A visit from OSHA can be unwelcome and unsettling, but it need not be. By planning and preparing in advance, employers can minimize their discomfort over the pending inspection and obtain more control over the event.
The law firm of Pepper Hamilton LLP shares the following tips:
- Always have someone trained and designated to talk with and escort the inspector around the facility. Make it company policy that the designated person and/or the plant manager be informed prior to beginning the tour.
- Have the required OSHA documents available, isolated from proprietary or confidential information and in a form easily presented to the inspector.
- Anticipate issues and, if possible, prepare responses.
- Control the inspectorís route through the facility and how information is communicated to the inspector.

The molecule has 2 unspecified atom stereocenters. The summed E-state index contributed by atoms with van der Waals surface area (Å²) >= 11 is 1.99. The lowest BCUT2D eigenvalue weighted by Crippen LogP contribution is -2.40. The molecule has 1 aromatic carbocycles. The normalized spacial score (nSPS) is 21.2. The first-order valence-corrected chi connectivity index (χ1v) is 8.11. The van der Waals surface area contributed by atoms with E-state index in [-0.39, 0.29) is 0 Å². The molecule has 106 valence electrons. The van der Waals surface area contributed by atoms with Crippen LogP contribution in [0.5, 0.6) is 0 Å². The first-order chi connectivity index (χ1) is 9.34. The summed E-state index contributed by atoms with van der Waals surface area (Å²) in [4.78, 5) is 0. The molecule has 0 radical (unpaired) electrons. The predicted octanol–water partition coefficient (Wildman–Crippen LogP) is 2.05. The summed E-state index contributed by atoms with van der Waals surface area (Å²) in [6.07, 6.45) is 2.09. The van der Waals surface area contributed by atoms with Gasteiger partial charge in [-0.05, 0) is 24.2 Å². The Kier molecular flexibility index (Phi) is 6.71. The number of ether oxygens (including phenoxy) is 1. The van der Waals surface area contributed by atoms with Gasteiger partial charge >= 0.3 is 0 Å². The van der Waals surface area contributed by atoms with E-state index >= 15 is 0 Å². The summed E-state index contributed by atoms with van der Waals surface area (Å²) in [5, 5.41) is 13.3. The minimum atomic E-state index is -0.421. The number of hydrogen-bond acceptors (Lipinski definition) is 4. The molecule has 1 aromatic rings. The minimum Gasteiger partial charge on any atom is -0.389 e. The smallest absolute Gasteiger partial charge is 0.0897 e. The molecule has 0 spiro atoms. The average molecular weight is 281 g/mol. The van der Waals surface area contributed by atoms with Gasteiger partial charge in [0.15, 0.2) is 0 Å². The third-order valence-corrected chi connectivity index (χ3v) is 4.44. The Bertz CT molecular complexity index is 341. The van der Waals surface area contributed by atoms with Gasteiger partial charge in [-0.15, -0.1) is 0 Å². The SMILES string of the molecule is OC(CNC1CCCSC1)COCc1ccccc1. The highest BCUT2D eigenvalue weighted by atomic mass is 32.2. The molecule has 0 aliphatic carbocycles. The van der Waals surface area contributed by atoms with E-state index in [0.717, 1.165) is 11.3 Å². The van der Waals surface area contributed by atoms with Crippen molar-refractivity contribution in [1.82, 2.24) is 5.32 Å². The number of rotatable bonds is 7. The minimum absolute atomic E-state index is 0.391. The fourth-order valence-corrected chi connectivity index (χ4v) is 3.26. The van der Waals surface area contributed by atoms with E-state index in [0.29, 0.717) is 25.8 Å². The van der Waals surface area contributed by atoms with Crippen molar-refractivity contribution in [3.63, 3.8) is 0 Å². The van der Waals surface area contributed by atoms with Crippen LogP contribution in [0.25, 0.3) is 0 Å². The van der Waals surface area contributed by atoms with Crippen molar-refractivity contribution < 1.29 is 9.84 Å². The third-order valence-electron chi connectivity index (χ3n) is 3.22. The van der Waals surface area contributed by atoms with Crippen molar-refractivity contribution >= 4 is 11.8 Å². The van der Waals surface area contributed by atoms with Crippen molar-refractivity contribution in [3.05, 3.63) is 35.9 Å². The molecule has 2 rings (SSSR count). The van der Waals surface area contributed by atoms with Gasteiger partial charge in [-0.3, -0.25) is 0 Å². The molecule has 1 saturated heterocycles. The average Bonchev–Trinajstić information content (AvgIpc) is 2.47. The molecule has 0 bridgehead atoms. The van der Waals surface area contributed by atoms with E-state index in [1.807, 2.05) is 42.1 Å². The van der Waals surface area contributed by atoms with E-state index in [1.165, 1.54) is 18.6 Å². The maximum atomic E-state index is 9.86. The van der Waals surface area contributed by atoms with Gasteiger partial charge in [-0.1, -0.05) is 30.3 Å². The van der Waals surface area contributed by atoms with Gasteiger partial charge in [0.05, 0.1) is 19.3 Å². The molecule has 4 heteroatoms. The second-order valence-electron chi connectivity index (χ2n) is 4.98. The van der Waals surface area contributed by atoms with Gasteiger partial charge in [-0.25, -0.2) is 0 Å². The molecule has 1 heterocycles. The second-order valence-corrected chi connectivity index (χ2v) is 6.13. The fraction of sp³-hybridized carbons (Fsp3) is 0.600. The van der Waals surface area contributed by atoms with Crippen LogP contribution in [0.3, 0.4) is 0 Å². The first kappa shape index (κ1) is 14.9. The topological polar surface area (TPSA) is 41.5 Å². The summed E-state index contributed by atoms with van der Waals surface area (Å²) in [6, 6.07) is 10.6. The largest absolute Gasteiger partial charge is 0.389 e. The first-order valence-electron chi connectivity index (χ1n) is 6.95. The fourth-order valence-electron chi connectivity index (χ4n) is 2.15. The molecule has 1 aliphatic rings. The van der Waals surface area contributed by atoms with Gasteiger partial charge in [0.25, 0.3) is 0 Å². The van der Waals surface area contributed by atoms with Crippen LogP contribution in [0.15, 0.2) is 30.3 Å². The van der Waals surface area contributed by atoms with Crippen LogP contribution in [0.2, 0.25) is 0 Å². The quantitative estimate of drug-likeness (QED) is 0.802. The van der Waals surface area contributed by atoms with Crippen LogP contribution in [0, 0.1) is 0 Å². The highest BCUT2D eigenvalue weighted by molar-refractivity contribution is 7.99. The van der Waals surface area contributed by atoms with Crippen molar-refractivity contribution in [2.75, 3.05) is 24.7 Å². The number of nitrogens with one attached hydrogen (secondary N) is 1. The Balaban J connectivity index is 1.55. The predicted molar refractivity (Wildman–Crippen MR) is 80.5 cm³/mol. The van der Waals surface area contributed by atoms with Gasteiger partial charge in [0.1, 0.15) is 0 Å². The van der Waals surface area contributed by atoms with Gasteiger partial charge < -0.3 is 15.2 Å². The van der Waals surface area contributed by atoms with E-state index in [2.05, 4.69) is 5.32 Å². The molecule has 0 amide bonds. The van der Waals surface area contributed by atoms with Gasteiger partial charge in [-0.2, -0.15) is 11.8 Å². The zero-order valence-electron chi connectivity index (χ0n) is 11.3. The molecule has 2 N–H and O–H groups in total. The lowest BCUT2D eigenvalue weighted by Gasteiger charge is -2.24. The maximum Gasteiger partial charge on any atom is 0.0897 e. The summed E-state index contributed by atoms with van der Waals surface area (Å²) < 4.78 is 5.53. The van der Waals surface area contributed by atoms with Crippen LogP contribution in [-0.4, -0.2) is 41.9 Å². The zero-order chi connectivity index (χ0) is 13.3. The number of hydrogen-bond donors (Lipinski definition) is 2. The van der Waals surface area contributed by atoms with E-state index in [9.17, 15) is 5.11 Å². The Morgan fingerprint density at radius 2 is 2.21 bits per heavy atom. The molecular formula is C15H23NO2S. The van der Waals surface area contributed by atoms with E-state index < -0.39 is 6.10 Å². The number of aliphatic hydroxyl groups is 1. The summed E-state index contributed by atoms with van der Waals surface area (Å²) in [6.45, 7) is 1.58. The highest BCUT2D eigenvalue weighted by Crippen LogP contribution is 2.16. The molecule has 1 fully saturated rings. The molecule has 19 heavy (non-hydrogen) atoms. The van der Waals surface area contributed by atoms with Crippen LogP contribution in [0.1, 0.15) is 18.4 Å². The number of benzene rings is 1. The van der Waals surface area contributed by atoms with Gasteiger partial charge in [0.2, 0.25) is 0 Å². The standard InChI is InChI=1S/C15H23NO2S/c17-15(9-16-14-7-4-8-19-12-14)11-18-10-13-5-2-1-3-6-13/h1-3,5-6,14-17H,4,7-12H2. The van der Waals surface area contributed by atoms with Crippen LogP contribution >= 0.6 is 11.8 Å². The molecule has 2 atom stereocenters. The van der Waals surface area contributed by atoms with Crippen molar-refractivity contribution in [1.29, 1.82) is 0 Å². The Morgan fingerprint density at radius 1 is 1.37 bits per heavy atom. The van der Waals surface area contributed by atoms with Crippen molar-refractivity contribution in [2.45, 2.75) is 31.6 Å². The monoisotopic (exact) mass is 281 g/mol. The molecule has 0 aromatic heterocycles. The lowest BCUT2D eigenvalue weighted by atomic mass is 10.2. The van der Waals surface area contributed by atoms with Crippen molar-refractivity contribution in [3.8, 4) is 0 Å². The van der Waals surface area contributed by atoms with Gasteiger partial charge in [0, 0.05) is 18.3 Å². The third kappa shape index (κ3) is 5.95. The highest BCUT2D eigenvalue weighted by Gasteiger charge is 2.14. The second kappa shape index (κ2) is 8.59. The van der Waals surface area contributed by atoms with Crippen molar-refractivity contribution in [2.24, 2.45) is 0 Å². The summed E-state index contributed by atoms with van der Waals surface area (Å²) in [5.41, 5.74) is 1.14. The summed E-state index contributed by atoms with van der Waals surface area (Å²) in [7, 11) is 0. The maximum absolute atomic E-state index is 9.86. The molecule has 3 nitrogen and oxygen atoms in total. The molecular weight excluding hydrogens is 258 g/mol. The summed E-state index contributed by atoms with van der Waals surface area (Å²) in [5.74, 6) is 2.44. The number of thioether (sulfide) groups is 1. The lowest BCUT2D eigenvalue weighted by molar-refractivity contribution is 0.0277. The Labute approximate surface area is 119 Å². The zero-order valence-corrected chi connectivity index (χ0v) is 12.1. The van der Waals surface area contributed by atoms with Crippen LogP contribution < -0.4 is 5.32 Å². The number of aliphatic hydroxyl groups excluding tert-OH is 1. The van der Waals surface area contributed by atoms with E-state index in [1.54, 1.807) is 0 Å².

- Proactively ask about the inspectorís concerns during the inspection and, if possible, correct deficiencies immediately or, when appropriate, explain why an apparent deficiency is not worthy of a formal citation.
- Donít feel pressured. If asked a question or requested to provide a document that you are unsure of or uncomfortable about, stop and take the time to consult a superior, an attorney, etc.
- Donít volunteer or admit non-compliance. You should cooperate with the inspector and should seek and correct any safety or health issues. But itís generally not prudent to volunteer information that is not requested. Also, because determining a violation may need legal and technical analysis, donít admit to alleged violations during the inspection.
Source: Preparing, Planning and Cooperating Can Ease OSHA Inspections, Pepper Hamilton LLP, 100 Renaissance Center, Suite 3600, Detroit, MI 48243; telephone: 313-259-7110.